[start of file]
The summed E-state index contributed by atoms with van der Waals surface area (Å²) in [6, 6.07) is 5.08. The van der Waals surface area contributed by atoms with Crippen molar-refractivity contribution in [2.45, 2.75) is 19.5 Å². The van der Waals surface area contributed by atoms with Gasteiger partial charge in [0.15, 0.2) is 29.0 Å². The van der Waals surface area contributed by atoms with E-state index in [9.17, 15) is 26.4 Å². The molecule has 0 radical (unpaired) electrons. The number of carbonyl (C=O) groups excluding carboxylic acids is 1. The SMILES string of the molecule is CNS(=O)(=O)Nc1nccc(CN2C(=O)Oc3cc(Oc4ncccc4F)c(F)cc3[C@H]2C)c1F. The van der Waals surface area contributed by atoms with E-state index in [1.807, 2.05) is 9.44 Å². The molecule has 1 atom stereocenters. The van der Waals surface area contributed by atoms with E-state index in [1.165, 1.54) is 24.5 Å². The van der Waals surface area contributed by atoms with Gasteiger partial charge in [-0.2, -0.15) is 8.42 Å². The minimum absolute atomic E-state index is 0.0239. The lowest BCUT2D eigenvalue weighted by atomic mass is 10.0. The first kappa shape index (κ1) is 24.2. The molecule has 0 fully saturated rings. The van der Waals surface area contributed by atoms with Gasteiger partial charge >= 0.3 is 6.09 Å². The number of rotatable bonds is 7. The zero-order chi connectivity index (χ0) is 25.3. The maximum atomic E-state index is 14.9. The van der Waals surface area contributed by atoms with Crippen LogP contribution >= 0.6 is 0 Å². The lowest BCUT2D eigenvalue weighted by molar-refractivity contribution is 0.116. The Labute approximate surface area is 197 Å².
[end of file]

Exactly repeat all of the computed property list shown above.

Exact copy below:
The summed E-state index contributed by atoms with van der Waals surface area (Å²) in [6, 6.07) is 5.08. The van der Waals surface area contributed by atoms with Crippen molar-refractivity contribution in [2.45, 2.75) is 19.5 Å². The van der Waals surface area contributed by atoms with Gasteiger partial charge in [0.15, 0.2) is 29.0 Å². The van der Waals surface area contributed by atoms with E-state index in [9.17, 15) is 26.4 Å². The molecule has 0 radical (unpaired) electrons. The number of carbonyl (C=O) groups excluding carboxylic acids is 1. The SMILES string of the molecule is CNS(=O)(=O)Nc1nccc(CN2C(=O)Oc3cc(Oc4ncccc4F)c(F)cc3[C@H]2C)c1F. The van der Waals surface area contributed by atoms with E-state index in [1.807, 2.05) is 9.44 Å². The molecule has 1 atom stereocenters. The van der Waals surface area contributed by atoms with E-state index in [1.165, 1.54) is 24.5 Å². The van der Waals surface area contributed by atoms with Gasteiger partial charge in [-0.2, -0.15) is 8.42 Å². The minimum absolute atomic E-state index is 0.0239. The lowest BCUT2D eigenvalue weighted by atomic mass is 10.0. The first kappa shape index (κ1) is 24.2. The molecule has 0 fully saturated rings. The van der Waals surface area contributed by atoms with Gasteiger partial charge >= 0.3 is 6.09 Å². The number of rotatable bonds is 7. The zero-order chi connectivity index (χ0) is 25.3. The maximum atomic E-state index is 14.9. The van der Waals surface area contributed by atoms with Crippen LogP contribution >= 0.6 is 0 Å². The lowest BCUT2D eigenvalue weighted by molar-refractivity contribution is 0.116. The Labute approximate surface area is 197 Å².